The fur industry has built a confusion between 2 notions : a natural fiber (fur / hair ) and a green industry. There is no such thing as green fur. Any experts will confirm that all farming activities have a big impact on our planet includding the thousands of fur farms. That is why the "eco friendly fur" ad was banned in 2012 by the Advertising Standarts Authority in GB. A 2011 study by a Netherlands consultancy firm CE Delft which compared the impact of fur production with common textiles on 18 different environmental issues such as climate change, ozone pollution, soil acidification and water and land use. It stated "For 17 of the 18 issues, fur was found to be much more harmful than common textiles," another 2013 study clearly showed that the environmental impact of natural mink fur coats and trims is higher than the impact of faux fur coats and trims. (name of the study : "Natural mink fur and faux fur products an environmental comparison"). I wish that the fashion industry will stop swallowing the guilt-free / fallacious speech of the fur industry. No animals should die for fashion sake.
  2. Kelly Woolford from IFF , April 25, 2014 at 4:44 a.m.
    In that PETA advert... He's holding a football made of cowhide!!! PETA are complete hypocrites.
  3. arnaud gavard from MLM , April 25, 2014 at 4:50 a.m.
    who knows ? It might faux . But if this guy is not vegetarian I don't see the problem. Leather is not fur. The IFF is master in hypocrisy.
  4. Kelly Woolford from IFF , April 25, 2014 at 4:52 a.m.
    Leather is just fur with the hairs burnt off!!! Using harsh chemicals might I add!
  5. arnaud gavard from MLM , April 25, 2014 at 5:08 a.m.
    You are probably confusing. Fur is not leather and leather is not fur. Foxes, raccoons and mink are raised for fashion only. Even in a non vegetarian world we can spare millions of animals simply by avoiding fur. (cow skins come from the meat industry). didn't know that ?
  6. Kelly Woolford from IFF , April 25, 2014 at 5:13 a.m.
    Well leather is skin so I hardly see much of a difference, and leather isn't always a by-product of the meat industry. There will always be a demand for fur - why can't we put our efforts into campaigning for tighter regulations and research into animal care, rather than calling for bans? Banning the legal farming/trapping of fur will just lead to a rise in the black market.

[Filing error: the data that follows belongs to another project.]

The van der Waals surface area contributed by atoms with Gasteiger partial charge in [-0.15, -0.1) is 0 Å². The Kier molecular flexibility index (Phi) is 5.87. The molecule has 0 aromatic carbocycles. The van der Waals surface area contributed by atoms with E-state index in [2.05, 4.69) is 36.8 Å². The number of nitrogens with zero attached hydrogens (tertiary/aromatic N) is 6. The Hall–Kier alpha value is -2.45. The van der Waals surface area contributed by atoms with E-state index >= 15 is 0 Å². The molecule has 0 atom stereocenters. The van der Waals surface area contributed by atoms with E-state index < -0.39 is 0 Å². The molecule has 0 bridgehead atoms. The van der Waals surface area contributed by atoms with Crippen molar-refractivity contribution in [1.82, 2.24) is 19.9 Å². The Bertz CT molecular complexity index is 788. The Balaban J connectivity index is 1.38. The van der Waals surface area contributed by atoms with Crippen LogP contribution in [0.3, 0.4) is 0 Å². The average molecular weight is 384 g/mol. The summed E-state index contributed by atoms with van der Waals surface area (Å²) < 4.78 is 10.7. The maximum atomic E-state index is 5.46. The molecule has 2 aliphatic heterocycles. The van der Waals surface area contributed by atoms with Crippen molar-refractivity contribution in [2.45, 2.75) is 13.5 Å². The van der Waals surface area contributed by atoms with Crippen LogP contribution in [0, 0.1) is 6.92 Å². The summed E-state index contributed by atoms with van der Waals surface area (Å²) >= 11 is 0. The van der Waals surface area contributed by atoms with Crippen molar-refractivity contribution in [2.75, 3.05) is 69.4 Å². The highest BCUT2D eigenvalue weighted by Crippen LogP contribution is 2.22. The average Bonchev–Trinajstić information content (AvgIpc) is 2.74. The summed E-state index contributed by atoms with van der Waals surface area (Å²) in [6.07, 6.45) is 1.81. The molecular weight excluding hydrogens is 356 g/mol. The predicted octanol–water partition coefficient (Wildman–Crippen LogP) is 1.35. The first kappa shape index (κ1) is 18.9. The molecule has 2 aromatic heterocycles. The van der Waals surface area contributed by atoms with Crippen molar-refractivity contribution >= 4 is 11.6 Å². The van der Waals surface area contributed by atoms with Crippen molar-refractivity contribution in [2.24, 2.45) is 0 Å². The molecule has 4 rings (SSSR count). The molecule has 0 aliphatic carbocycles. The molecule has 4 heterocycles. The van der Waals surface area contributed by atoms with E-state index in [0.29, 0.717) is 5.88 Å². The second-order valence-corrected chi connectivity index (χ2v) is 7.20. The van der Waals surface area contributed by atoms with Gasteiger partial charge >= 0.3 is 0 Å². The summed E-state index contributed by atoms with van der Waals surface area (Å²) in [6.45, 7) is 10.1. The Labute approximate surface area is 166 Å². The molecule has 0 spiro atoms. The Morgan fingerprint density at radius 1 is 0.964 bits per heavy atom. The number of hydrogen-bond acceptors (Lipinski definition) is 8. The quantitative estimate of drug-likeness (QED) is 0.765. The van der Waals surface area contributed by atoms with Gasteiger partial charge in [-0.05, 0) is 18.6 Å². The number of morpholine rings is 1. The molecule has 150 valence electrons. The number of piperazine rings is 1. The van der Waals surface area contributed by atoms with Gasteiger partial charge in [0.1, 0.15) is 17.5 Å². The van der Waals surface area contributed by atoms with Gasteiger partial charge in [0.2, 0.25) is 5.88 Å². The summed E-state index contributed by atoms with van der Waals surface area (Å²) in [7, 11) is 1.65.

7. arnaud gavard from MLM , April 25, 2014 at 5:22 a.m.
    The big difference is that avoiding fur would spare millions of animals lives, so there is not need to regulate. Indeed the meat industry should be regulated because people are not ready to stop eating meat (even though meat consumption tends to decrease at least in Europe) But avoiding fur is easy. We need to build a more compassionate world and this goes with the idea of sparing animals lives when it is easily achievable.
  8. Kelly Woolford from IFF , April 25, 2014 at 5:34 a.m.
    You think that if fur farming/trapping was banned, people would stop wanting to wear it? No. As I said, a ban would lead to a rise of the black market - illegal, unregulated farms with horrendous conditions. And what about the other effects a ban would have? Over a million people would lose their jobs. The waste from pig farms etc that are normally fed to farmed mink would be destined for landfill. And the economy would suffer - as stated in the article above, business is very good at the moment and the fur industry is generating a lot of money for the global economy.
  9. arnaud gavard from MLM , April 25, 2014 at 5:53 a.m.
    Black markets exist for everything (drugs, prostitution) and fortunately those are banned "industries". The horrendous conditions already exist in Europe or in the US. In fur farms life is created to be put in battery cages. Am I right ? Creating a trend for fur like the IFF and Saga furs do, encourage the black market and fur factories in China. You are responsible for all of that. If you create other industries wether it is faux fur, recycled fabrics, smart textiles you do not lose jobs. plus : the fur industry represent 60 000 jobs in Europe with is not that much. The economic argument is not an excuse : the tobacco industry represents millions of jobs and big money : do we have to get more people smoking ? and what about slavery ? it was a flourishing industry